- Rodriguez, S.; Querol, X.; Alastuey, A.; Mantilla, E. Origin of high summer PM10 and TSP concentrations at rural sites in Eastern Spain. Atmos. Environ. 2002, 36, 3101–3112, doi:10.1016/S1352-2310(02)00256-X.
- Pateraki, S.T.; Assimakopoulos, V.D.; Maggos, T.H.; Famelia, K.M.; Kotroni, V.; Vasilakos, C.H. Particulate matter pollution over a Mediterranean urban area. Sci. Total Environ. 2013, 463, 508–524. 23831797
- Paik, S.; Vincent, J.H. Filter and cassette mass instability in ascertaining the limit of detection of inhalable airborne particulates. AIHA J. 2002, 63, 698–702, doi:10.1080/15428110208984757.
- Belosi, F.; Contini, D.; Donateo, A.; Prodi, F. Measurements of atmospheric aerosol in the Salentum Penisola and its correlation with local meteorology. Il Nuovo Cimento 2006, 29, 473–486.
- Contini, D.; Genga, A.; Cesari, D.; Siciliano, M.; Donateo, A.; Bove, M.C.; Guascito, M.R. Characterization and source apportionment of PM10 in an urban background site in Lecce. Atmos. Res. 2010, 95, 40–54, doi:10.1016/j.atmosres.2009.07.010.
- Contini, D.; Donateo, A.; Cesari, D.; Belosi, F.; Francioso, S. Identification and characterisation of local aerosol sources using high temporal resolution measurements. J. Environ. Monit. 2010, 12, 1709–1721, doi:10.1039/c000642d.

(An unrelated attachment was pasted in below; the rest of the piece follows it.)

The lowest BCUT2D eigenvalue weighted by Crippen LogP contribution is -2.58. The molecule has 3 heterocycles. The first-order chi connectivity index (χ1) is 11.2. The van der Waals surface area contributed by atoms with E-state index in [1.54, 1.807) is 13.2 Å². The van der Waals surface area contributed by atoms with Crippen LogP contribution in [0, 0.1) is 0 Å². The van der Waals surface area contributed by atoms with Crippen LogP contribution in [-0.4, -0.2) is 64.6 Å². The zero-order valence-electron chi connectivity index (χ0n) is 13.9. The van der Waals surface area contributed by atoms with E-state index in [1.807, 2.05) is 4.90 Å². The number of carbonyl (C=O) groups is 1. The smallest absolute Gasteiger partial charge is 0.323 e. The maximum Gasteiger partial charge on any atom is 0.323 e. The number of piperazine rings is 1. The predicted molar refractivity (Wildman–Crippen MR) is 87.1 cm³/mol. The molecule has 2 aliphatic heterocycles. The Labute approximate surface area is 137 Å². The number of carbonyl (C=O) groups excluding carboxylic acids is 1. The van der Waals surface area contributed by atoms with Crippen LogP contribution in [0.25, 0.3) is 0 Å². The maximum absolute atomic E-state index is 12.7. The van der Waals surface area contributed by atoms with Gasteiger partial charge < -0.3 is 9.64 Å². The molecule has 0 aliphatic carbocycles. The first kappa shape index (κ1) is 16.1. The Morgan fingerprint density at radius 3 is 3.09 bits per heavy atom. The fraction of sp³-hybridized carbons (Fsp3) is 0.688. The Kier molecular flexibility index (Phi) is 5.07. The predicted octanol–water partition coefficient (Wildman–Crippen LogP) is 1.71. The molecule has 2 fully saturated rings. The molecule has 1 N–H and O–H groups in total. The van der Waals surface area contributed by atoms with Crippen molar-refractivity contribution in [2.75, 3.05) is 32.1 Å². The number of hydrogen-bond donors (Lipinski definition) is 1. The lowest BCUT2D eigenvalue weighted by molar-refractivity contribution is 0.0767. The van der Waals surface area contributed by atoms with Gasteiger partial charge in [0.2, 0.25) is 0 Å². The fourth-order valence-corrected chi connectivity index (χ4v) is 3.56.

- Contini, D.; Cesari, D.; Genga, A.; Siciliano, M.; Ielpo, P.; Guascito, M.R.; Conte, M. Source apportionment of size-segregated atmospheric particles based on the major water-soluble components in Lecce (Italy). Sci. Total Environ. 2014, 472, 248–261, doi:10.1016/j.scitotenv.2013.10.127.
- CAFE Working Group on Particulate Matter. Second Position Paper on Particulate Matter. European Working Group on Particulate Matter. Available online: http://ec.europa.eu/environment/archives/cafe/pdf/working_groups/2nd_position_paper_pm.pdf (accessed on 21 May 2014).
- Querol, X.; Alastuey, A.; Ruiz, C.R.; Artiñano, B.; Hansson, H.C.; Harrison, R.M.; Buringh, E.; ten Brink, H.M.; Lutz, M.; Bruckmann, P.; et al. Speciation and origin of PM10 and PM2.5 in selected European cities. Atmos. Environ. 2004, 38, 6547–6555, doi:10.1016/j.atmosenv.2004.08.037.
- Querol, X.; Alastuey, A.; Moreno, T.; Viana, M.M.; Castillo, S.; Pey, J.; Rodríguez, S.; Artiñano, B.; Salvador, P.; Sánchez, M.; et al. Spatial and temporal variations in airborne particulate matter (PM10 and PM2.5) across Spain 1999–2005. Atmos. Environ. 2008, 42, 3964–3979, doi:10.1016/j.atmosenv.2006.10.071.
- Centro National de Supercomputaciòn, Barcelona Supercomputing Center. DREAM. Available online: http://www.bsc.es (accessed on 21 May 2014).